The most enticing stories that I have heard, read and seen as a child come from The Mahabharata (one of the two great Indian epics).
One such story is about the Pandavas (read about them here) and their escape from the Lakshagrah (Lac Palace). And it only got better when I got to visit a place that bears testimony to the story of Lakshagrah.
The story goes like this (This version I tell you, from what I can recollect having read, written and seen):
Mahabharata ensued (sort of), when among the two heirs to the throne of Hastinapur, Dhritrashtra and Pandu, Pandu was installed to the throne; Dhritrashtra being blind. Later, after the death of Pandu, Dhritrashtra succeeded the throne.
Duryodhana (the eldest Kaurava prince) invited the Pandavas to Varnavrata (now called Barnawa) to join some festivities. Duryodhana alongwith his scheming maternal uncle Shakuni got built, a Lac Palace or Lakshagrah, for the Pandavas. This Palace was built of Shellac (highly combustible) and other combustible materials like wax, jute, fat etc.
Great meals were laid and other arrangements par-excellence were made to make the stay of the Pandavas luxurious and memorable.
The ghastly plan was to set the Lac Palace afire while the Pandavas were asleep.Kunti (mother of the first three sons of Pandu) was accompanying the Pandavas to the Lac Palace. They stopped at Sardhana enroute Varnavrata for a night's stay. There, Kunti had a dream that Duryondhana plotted to kill them at the palace they were headed to and that they should be weary of fire. In the dream, Kunti was told to establish a Shivlinga at Sardhana and pray there, so that the tragedy-to-be is averted.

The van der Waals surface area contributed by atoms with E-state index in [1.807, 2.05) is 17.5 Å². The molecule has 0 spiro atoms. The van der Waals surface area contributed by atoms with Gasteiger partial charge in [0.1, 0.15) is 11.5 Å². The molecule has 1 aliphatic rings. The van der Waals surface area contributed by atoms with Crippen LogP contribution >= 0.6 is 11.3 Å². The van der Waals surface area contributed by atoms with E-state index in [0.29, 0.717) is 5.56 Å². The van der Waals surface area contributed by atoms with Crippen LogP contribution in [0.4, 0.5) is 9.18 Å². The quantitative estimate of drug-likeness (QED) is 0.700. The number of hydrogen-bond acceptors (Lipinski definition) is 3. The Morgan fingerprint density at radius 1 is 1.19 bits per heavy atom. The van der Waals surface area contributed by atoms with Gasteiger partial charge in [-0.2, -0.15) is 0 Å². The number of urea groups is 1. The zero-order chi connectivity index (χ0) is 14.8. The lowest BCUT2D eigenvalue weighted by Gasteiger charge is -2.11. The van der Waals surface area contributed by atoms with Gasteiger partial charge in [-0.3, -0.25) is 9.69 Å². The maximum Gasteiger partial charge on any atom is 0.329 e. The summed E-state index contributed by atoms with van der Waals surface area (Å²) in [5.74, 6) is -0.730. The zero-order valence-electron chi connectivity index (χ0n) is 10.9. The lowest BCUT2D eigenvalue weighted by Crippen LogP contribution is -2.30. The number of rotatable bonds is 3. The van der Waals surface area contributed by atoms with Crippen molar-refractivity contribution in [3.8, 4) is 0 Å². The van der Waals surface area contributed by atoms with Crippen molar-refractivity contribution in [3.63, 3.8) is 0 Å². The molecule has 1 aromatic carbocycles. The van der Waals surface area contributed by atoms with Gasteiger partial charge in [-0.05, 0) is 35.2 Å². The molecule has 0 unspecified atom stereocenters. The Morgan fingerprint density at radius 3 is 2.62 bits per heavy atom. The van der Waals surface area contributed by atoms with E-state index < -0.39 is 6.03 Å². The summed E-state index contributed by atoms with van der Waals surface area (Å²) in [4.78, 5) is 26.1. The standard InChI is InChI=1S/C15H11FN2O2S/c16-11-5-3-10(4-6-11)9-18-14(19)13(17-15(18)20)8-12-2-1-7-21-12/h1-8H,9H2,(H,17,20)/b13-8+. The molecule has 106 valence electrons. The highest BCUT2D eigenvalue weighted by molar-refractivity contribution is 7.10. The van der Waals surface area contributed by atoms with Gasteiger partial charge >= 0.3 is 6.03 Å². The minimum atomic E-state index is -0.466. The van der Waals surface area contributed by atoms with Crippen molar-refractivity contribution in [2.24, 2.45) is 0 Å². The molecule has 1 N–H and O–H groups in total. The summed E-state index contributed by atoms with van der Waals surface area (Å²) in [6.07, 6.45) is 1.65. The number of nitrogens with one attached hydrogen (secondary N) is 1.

The Pandavas accordingly prayed and established the Shivling at Sardhana before proceeding to Varnavrata. This Shivling can be seen at the Mahadeva temple. There exist great believers of the mystical powers of this Shivling. Efforts have been made in the past to lift this Shivling up, but everytime such an attempt was made, this Shivling slid beaneath the ground. Finally it was decided to let the Shivling be.
Below is the picture of the same Shivling. I chanced to visit the temple, thanks to my benevolent and charming hosts Deepa (who forced me to visit Meerut and then Sardhana), Shuchi Bhabi (who in turn forced Deepa to bring me there) and her family.I got to witness the place that bears testimony to the one of the most captivating stories from ancient India. Thank You soooo much!Story continued: When the Pandavas reached the Lakshagrah, they could see that the palace was made of combustible materials. While pretending to enjoy their stay at the Lakshagrah, the Pandavas secretly dug a tunnel which could lead them out of the Lakshagrah. They also figured out (with the help of Vidura, an uncle) that Purochana (a servant of the Kauravas) had been assigned the task of setting the palace afire.
One night, when the Pandavas were done digging the tunnel, they fled the Palace using it. Bhima, who was the last to come out of the tunnel, set the palace afire and Purochana was burnt alive while he was asleep. The Pandavas then travelled in disguise for some time, till they reached Hastinapur. But then, THAT is another story.
The remains of the Lac Palace can still be seen at Barnawa and I wish to visit the place sometime soon.
Deepa, are you listening?
Whoa, this is the longest post I've ever written, but, it could not be any shorter.